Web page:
Introduction to Galatians
Galatia was not a city, like Rome or Corinth, but rather a Roman province containing many cities and numerous churches. At least some of these churches, such as those in Iconium, Lystra and Derbe, had been founded by Paul on his first missionary journey (note Acts 14:1-13, along with Galatians 3:1-5).
This was prior to the calling of the Jerusalem Council, where Paul and Barnabas argued against the teachings of the Judaizing Christians, who were claiming that Gentile Christians had to be circumcised and obey the Mosaic laws in order to be saved or else to become sanctified Christians after being saved through faith. The Council, however, settled this question once and for all, in favor of Paul’s doctrine of salvation by grace through faith, completely apart from these works of the law. This decision was fully supported by the Apostles Peter and James (see Acts 15:1-29).
However, the “churches of Galatia,” to whom Paul addressed this epistle (Galatians 1:2), were being confused and led astray by either the same or similar Judaizers with similar arguments. Since it seems unlikely that this could have happened after the Jerusalem Council, many New Testament scholars believe that Galatians must have been written prior to the Council; otherwise it would seem that Paul would have referred to it in his Galatian letter.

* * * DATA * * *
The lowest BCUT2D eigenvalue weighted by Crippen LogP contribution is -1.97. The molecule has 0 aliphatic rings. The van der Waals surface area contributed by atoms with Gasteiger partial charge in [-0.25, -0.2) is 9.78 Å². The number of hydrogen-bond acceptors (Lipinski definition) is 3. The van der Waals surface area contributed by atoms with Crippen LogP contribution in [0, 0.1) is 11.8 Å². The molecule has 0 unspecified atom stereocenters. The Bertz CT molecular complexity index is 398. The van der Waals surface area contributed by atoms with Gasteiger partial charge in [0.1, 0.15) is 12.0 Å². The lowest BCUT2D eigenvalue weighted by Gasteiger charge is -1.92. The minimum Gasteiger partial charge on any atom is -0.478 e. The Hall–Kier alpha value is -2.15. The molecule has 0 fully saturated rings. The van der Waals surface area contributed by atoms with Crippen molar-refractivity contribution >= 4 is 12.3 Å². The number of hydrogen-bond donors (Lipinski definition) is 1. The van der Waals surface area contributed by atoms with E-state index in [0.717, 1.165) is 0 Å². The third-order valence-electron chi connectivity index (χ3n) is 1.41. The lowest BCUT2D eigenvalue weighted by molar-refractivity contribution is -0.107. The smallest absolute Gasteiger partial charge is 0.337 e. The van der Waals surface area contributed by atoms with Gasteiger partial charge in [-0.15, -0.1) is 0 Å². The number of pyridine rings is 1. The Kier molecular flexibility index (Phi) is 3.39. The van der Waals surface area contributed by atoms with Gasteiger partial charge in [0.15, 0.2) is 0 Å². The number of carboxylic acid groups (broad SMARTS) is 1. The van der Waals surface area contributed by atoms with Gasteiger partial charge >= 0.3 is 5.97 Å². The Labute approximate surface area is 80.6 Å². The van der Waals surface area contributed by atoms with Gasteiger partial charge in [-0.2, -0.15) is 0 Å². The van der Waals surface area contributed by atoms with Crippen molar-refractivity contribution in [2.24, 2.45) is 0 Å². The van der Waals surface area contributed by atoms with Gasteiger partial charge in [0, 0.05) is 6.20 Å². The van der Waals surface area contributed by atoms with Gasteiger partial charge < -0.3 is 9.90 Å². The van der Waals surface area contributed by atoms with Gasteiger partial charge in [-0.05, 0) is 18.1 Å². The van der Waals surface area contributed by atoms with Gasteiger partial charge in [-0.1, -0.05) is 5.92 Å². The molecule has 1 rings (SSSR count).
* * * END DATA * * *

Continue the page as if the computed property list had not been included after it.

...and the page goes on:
On the other hand, others believe that Galatians was written after the Council. They argue that the Judaizers at Antioch were contending that believers were not saved until they were circumcised. Those in Galatia, however, were simply claiming that circumcision and the law were essential, not for salvation, but for Christian maturity and sanctification. Both groups believe that Paul was writing to the churches in southern Galatia, those founded by Paul in Antioch, Iconium, Lystra and Derbe on his first missionary journey.
There is a minority group of scholars, however, who believe that Galatians was written to churches in northern Galatia, even though none of these are mentioned by name in the New Testament. Galatia, in fact, was named after the Gauls who inhabited north central Asia Minor at the time, and who thus were the true ethnic Galatians. The southern portion of the Roman province was not originally part of Galatia, and was inhabited more by Greeks and Romans than by descendants of the Gauls.
Whichever theory is correct really is irrelevant as far as the message of the book is concerned. The great theme of Galatians is that of justification by faith without the works of the law. Furthermore, we are not only saved by grace but kept by grace—not by works. Galatians extols Christian liberty—freedom in Christ. Liberty is not libertinism, of course; “use not liberty for an occasion to the flesh,” Paul wrote, “but by love serve one another” (Galatians 5:13).